Republican presidential candidate and former U.N. Ambassador Nikki Haley is threatening to nix the tax-exempt status of three top colleges after their leaders on Tuesday refused to state unequivocally that calling for the genocide of Jews violates their school harassment rules.
“The equivocation from these college presidents is disgusting,” Haley posted on X, the platform formerly known as Twitter.
The presidents of Harvard University, the University of Pennsylvania (UPenn) and the Massachusetts Institute of Technology (MIT) were chastised in Congress Tuesday for their responses to the rise in antisemitism on campus since the Oct. 7 Hamas attack on Israel.
Rep. Elise Stefanik (R-N.Y.) asked each president if calling for the genocide of Jews violated their university’s bullying and harassment policies. The presidents generally said the speech could be investigated if it warranted it, but it would be a context-based decision.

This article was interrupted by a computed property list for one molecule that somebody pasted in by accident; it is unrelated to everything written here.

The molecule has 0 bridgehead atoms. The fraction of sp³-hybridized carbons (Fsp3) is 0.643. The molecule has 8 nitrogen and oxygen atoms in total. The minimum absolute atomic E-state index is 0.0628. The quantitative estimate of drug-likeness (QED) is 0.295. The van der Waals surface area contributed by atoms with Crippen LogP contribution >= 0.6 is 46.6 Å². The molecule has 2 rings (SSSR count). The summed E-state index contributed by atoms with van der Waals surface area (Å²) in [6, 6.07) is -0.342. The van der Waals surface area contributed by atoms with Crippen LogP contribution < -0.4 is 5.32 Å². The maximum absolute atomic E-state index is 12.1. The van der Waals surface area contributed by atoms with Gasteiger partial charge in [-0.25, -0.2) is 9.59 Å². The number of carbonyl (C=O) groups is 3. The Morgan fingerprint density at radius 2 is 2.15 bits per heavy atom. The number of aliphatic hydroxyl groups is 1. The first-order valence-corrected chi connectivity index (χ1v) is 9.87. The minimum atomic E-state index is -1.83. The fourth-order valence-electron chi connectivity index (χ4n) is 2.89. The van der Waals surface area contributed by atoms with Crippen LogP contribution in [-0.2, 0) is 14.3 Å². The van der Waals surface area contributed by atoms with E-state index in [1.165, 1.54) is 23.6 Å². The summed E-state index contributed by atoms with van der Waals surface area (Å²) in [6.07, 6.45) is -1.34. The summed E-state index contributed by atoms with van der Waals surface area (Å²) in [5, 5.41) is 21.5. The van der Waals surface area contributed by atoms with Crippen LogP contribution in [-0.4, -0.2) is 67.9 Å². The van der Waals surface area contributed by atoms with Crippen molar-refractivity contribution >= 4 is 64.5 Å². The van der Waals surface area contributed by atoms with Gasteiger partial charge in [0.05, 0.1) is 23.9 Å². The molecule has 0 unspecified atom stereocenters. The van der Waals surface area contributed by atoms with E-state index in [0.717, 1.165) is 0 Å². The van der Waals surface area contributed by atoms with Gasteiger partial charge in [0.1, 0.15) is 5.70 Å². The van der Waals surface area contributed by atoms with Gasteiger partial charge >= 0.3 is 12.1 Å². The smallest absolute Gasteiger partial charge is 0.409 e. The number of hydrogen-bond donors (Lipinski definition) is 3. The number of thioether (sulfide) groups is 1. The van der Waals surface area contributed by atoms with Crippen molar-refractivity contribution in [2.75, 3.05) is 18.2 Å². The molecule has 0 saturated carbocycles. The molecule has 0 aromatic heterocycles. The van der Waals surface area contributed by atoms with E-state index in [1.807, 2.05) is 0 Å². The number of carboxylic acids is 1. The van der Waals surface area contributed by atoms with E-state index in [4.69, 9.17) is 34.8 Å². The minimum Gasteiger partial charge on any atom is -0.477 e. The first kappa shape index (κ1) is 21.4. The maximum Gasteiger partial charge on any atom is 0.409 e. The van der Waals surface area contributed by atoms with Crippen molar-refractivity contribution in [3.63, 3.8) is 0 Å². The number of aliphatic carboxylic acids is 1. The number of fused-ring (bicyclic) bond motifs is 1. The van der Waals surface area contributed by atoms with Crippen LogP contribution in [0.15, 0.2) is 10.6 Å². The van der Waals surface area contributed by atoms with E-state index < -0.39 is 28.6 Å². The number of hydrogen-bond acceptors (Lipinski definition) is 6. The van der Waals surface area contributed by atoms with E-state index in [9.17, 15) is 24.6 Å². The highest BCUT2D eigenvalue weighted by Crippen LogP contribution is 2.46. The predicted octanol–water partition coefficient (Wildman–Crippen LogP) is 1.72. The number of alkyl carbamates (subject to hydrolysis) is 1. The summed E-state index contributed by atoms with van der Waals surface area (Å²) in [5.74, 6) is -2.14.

Haley said that “calling for the genocide of Jews is no different than calling for genocide of any other ethnic, racial, or religious group.”
“As POTUS, this will end or we’ll pull their tax exempt status,” she said.
Each president used their speaking time in the hearing to highlight efforts their university has made to protect Jewish students, but their answers failed to satisfy lawmakers.
MIT President Sally Kornbluth said she has not heard of an incident on her campus where people have called for the genocide of Jews. She said antisemitic language would be investigated. UPenn President Liz Magill said “if the speech turns into conduct, it can be harassment.” And Harvard President Claudine Gay said the speech could be considered harassment if it was targeted at an individual.
Visibly frustrated, Stefanik said their responses were unacceptable and called for Gay to resign.
In her opening statement, Gay said it is a difficult task balancing free speech and safety of students in these times and admitted she has not always gotten it right.
The Biden administration also denounced the remarks on Wednesday.
“It’s unbelievable that this needs to be said: Calls for genocide are monstrous and antithetical to everything we represent as a country,” White House spokesman Andrew Bates said. “Any statements that advocate for the systematic murder of Jews are dangerous and revolting — and we should all stand firmly against them, on the side of human dignity and the most basic values that unite us as Americans.”